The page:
Will cities survive 2020?

Iowa State University economist Matt Clancy is much more bullish on remote work’s prospects. In City Journal’s Spring 2020 issue, he argues that companies’ use of software like Slack, which relies on informal message-based communication, does a much better job of simulating casual hallway conversations and random collaboration than did the old remote-work infrastructure, like email and phone calls. Increasingly customizable emojis and gifs, and growing comfort with their use, he says, are an effective substitute for the social atmosphere that offices traditionally provided.

Nicholas Bloom, an economist at Stanford, stakes out something of a middle ground. He thinks the pandemic has lowered the traditional stigma of working from home and argues that the money and time people have put into setting up home workspaces will make them unwilling to completely abandon them. A year of social distancing may also make people less keen on crowding into downtown office towers.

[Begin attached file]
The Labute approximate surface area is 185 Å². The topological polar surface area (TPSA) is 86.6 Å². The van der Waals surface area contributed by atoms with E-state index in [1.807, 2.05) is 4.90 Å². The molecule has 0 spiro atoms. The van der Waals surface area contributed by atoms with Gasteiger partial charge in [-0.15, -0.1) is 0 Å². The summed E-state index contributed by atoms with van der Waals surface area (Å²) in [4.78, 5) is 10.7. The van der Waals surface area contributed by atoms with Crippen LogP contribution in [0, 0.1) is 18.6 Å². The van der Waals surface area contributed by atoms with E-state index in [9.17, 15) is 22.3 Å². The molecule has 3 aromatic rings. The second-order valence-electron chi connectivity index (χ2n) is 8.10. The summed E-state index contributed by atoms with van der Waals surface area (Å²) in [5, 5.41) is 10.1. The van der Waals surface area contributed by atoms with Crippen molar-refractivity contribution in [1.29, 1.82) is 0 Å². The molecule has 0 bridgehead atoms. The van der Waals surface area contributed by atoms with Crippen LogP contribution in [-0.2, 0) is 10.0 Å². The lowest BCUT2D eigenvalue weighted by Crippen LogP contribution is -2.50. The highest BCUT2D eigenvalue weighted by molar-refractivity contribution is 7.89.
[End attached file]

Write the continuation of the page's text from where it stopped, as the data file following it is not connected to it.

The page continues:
But there’s still a problem with full-time remote work, he says: “It’s full-time.” Being constantly plugged in can produce loneliness, and it requires parents to simultaneously juggle work and childcare responsibilities. “It’s not that working from home during COVID is fantastic,” he says. “It’s just that the alternative is even worse.”

Bloom believes the most likely outcome will be a hybrid arrangement, where people work one or two days a week at the office and the rest of the time from home. People’s experience with social distancing will also encourage companies to switch to low-rise suburban office parks that don’t rely on mass transit and crowded elevators to get people to and from their desks, he says.